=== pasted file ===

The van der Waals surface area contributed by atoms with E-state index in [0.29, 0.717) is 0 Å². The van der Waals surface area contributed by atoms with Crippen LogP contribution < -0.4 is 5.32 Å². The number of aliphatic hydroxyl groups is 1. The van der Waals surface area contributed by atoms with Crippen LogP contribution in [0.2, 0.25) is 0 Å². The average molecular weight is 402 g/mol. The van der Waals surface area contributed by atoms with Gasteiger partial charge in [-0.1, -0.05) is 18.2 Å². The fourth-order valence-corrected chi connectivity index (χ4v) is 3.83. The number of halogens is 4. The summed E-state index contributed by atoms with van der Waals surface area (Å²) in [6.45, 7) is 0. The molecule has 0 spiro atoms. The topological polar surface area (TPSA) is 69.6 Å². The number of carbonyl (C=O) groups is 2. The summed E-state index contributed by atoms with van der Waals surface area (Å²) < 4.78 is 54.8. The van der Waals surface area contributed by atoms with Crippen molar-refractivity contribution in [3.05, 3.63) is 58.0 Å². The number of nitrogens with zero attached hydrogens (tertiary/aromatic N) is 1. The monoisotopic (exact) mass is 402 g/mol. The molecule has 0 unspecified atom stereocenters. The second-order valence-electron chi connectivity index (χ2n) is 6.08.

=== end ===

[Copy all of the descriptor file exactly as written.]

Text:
The van der Waals surface area contributed by atoms with E-state index in [0.29, 0.717) is 0 Å². The van der Waals surface area contributed by atoms with Crippen LogP contribution < -0.4 is 5.32 Å². The number of aliphatic hydroxyl groups is 1. The van der Waals surface area contributed by atoms with Crippen LogP contribution in [0.2, 0.25) is 0 Å². The average molecular weight is 402 g/mol. The van der Waals surface area contributed by atoms with Gasteiger partial charge in [-0.1, -0.05) is 18.2 Å². The fourth-order valence-corrected chi connectivity index (χ4v) is 3.83. The number of halogens is 4. The summed E-state index contributed by atoms with van der Waals surface area (Å²) in [6.45, 7) is 0. The molecule has 0 spiro atoms. The topological polar surface area (TPSA) is 69.6 Å². The number of carbonyl (C=O) groups is 2. The summed E-state index contributed by atoms with van der Waals surface area (Å²) < 4.78 is 54.8. The van der Waals surface area contributed by atoms with Crippen molar-refractivity contribution in [3.05, 3.63) is 58.0 Å². The number of nitrogens with zero attached hydrogens (tertiary/aromatic N) is 1. The monoisotopic (exact) mass is 402 g/mol. The molecule has 0 unspecified atom stereocenters. The second-order valence-electron chi connectivity index (χ2n) is 6.08.